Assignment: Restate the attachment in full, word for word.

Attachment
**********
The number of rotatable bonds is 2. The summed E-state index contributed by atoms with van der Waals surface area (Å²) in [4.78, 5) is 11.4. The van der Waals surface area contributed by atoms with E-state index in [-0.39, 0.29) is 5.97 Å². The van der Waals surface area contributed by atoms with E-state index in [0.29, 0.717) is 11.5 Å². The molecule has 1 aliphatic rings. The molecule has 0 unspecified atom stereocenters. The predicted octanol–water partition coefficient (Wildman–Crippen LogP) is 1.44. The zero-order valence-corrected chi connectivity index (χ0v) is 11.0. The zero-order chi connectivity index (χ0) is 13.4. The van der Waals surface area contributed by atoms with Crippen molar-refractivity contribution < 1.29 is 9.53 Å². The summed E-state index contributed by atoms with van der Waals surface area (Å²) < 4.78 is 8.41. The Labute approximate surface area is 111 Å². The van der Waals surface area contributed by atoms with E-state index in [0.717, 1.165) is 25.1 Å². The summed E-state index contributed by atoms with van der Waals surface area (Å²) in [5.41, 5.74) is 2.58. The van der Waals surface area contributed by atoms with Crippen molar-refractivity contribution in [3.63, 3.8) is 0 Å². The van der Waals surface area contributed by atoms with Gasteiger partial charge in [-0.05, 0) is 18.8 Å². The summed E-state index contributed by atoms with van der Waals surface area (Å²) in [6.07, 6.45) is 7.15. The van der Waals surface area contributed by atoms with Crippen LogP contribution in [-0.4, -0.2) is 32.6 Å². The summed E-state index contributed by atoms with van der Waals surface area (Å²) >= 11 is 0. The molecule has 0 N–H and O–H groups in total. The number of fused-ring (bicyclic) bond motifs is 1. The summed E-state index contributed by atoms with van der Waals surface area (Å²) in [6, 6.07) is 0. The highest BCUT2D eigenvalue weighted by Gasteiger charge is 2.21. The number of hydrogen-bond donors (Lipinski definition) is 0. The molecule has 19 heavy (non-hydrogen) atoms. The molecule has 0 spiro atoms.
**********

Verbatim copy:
The number of rotatable bonds is 2. The summed E-state index contributed by atoms with van der Waals surface area (Å²) in [4.78, 5) is 11.4. The van der Waals surface area contributed by atoms with E-state index in [-0.39, 0.29) is 5.97 Å². The van der Waals surface area contributed by atoms with E-state index in [0.29, 0.717) is 11.5 Å². The molecule has 1 aliphatic rings. The molecule has 0 unspecified atom stereocenters. The predicted octanol–water partition coefficient (Wildman–Crippen LogP) is 1.44. The zero-order valence-corrected chi connectivity index (χ0v) is 11.0. The zero-order chi connectivity index (χ0) is 13.4. The van der Waals surface area contributed by atoms with Crippen molar-refractivity contribution < 1.29 is 9.53 Å². The summed E-state index contributed by atoms with van der Waals surface area (Å²) < 4.78 is 8.41. The Labute approximate surface area is 111 Å². The van der Waals surface area contributed by atoms with E-state index in [0.717, 1.165) is 25.1 Å². The summed E-state index contributed by atoms with van der Waals surface area (Å²) in [5.41, 5.74) is 2.58. The van der Waals surface area contributed by atoms with Crippen molar-refractivity contribution in [3.63, 3.8) is 0 Å². The van der Waals surface area contributed by atoms with Gasteiger partial charge in [-0.05, 0) is 18.8 Å². The summed E-state index contributed by atoms with van der Waals surface area (Å²) in [6.07, 6.45) is 7.15. The van der Waals surface area contributed by atoms with Crippen LogP contribution in [-0.4, -0.2) is 32.6 Å². The summed E-state index contributed by atoms with van der Waals surface area (Å²) >= 11 is 0. The molecule has 0 N–H and O–H groups in total. The number of fused-ring (bicyclic) bond motifs is 1. The summed E-state index contributed by atoms with van der Waals surface area (Å²) in [6, 6.07) is 0. The highest BCUT2D eigenvalue weighted by Gasteiger charge is 2.21. The number of hydrogen-bond donors (Lipinski definition) is 0. The molecule has 19 heavy (non-hydrogen) atoms. The molecule has 0 spiro atoms.